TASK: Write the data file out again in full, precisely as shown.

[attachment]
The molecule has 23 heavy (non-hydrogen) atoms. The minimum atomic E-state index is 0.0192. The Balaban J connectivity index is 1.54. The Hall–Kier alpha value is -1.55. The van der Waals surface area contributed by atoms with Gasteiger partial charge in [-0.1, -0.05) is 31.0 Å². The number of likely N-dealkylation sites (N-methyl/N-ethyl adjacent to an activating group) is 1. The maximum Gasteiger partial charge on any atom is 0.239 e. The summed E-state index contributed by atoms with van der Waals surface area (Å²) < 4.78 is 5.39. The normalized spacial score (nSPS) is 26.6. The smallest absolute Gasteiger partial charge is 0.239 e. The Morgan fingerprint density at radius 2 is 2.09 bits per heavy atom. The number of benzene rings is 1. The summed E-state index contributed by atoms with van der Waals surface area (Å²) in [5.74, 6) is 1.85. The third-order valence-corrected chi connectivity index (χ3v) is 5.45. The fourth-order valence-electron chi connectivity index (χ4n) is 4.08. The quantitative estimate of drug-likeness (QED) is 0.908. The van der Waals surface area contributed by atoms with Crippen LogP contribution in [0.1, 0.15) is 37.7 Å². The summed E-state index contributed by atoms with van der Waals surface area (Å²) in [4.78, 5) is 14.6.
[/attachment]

The molecule has 23 heavy (non-hydrogen) atoms. The minimum atomic E-state index is 0.0192. The Balaban J connectivity index is 1.54. The Hall–Kier alpha value is -1.55. The van der Waals surface area contributed by atoms with Gasteiger partial charge in [-0.1, -0.05) is 31.0 Å². The number of likely N-dealkylation sites (N-methyl/N-ethyl adjacent to an activating group) is 1. The maximum Gasteiger partial charge on any atom is 0.239 e. The summed E-state index contributed by atoms with van der Waals surface area (Å²) < 4.78 is 5.39. The normalized spacial score (nSPS) is 26.6. The smallest absolute Gasteiger partial charge is 0.239 e. The Morgan fingerprint density at radius 2 is 2.09 bits per heavy atom. The number of benzene rings is 1. The summed E-state index contributed by atoms with van der Waals surface area (Å²) in [5.74, 6) is 1.85. The third-order valence-corrected chi connectivity index (χ3v) is 5.45. The fourth-order valence-electron chi connectivity index (χ4n) is 4.08. The quantitative estimate of drug-likeness (QED) is 0.908. The van der Waals surface area contributed by atoms with Crippen LogP contribution in [0.1, 0.15) is 37.7 Å². The summed E-state index contributed by atoms with van der Waals surface area (Å²) in [4.78, 5) is 14.6.